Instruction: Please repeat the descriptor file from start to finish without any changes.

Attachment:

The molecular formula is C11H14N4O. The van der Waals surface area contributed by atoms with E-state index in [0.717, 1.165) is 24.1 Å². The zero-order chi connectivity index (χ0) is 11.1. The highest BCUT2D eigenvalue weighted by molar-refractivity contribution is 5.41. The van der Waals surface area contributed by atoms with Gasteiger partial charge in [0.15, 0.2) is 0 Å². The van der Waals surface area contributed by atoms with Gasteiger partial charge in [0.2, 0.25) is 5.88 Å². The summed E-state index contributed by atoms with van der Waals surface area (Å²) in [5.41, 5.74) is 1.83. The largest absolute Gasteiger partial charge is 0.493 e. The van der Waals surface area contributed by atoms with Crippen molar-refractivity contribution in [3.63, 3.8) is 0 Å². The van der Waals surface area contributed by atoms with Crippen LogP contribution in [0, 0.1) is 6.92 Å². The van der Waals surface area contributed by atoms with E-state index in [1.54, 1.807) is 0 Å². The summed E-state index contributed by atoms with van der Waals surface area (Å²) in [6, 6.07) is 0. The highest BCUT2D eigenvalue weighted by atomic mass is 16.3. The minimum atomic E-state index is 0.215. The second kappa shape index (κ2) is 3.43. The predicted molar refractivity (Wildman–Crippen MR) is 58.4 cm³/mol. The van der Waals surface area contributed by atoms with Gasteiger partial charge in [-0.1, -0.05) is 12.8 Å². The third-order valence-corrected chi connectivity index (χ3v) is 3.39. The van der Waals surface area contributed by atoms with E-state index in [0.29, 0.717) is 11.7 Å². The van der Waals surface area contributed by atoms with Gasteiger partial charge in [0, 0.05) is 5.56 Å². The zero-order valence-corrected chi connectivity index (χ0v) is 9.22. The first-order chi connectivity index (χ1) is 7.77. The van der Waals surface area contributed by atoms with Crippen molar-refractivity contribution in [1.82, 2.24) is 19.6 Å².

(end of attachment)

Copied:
The molecular formula is C11H14N4O. The van der Waals surface area contributed by atoms with E-state index in [0.717, 1.165) is 24.1 Å². The zero-order chi connectivity index (χ0) is 11.1. The highest BCUT2D eigenvalue weighted by molar-refractivity contribution is 5.41. The van der Waals surface area contributed by atoms with Gasteiger partial charge in [0.15, 0.2) is 0 Å². The van der Waals surface area contributed by atoms with Gasteiger partial charge in [0.2, 0.25) is 5.88 Å². The summed E-state index contributed by atoms with van der Waals surface area (Å²) in [5.41, 5.74) is 1.83. The largest absolute Gasteiger partial charge is 0.493 e. The van der Waals surface area contributed by atoms with Crippen molar-refractivity contribution in [3.63, 3.8) is 0 Å². The van der Waals surface area contributed by atoms with Crippen LogP contribution in [0, 0.1) is 6.92 Å². The van der Waals surface area contributed by atoms with E-state index in [1.54, 1.807) is 0 Å². The summed E-state index contributed by atoms with van der Waals surface area (Å²) in [6, 6.07) is 0. The highest BCUT2D eigenvalue weighted by atomic mass is 16.3. The minimum atomic E-state index is 0.215. The second kappa shape index (κ2) is 3.43. The predicted molar refractivity (Wildman–Crippen MR) is 58.4 cm³/mol. The van der Waals surface area contributed by atoms with Gasteiger partial charge in [-0.1, -0.05) is 12.8 Å². The third-order valence-corrected chi connectivity index (χ3v) is 3.39. The van der Waals surface area contributed by atoms with E-state index in [0.29, 0.717) is 11.7 Å². The van der Waals surface area contributed by atoms with Gasteiger partial charge in [0, 0.05) is 5.56 Å². The zero-order valence-corrected chi connectivity index (χ0v) is 9.22. The first-order chi connectivity index (χ1) is 7.77. The van der Waals surface area contributed by atoms with Crippen molar-refractivity contribution in [1.82, 2.24) is 19.6 Å².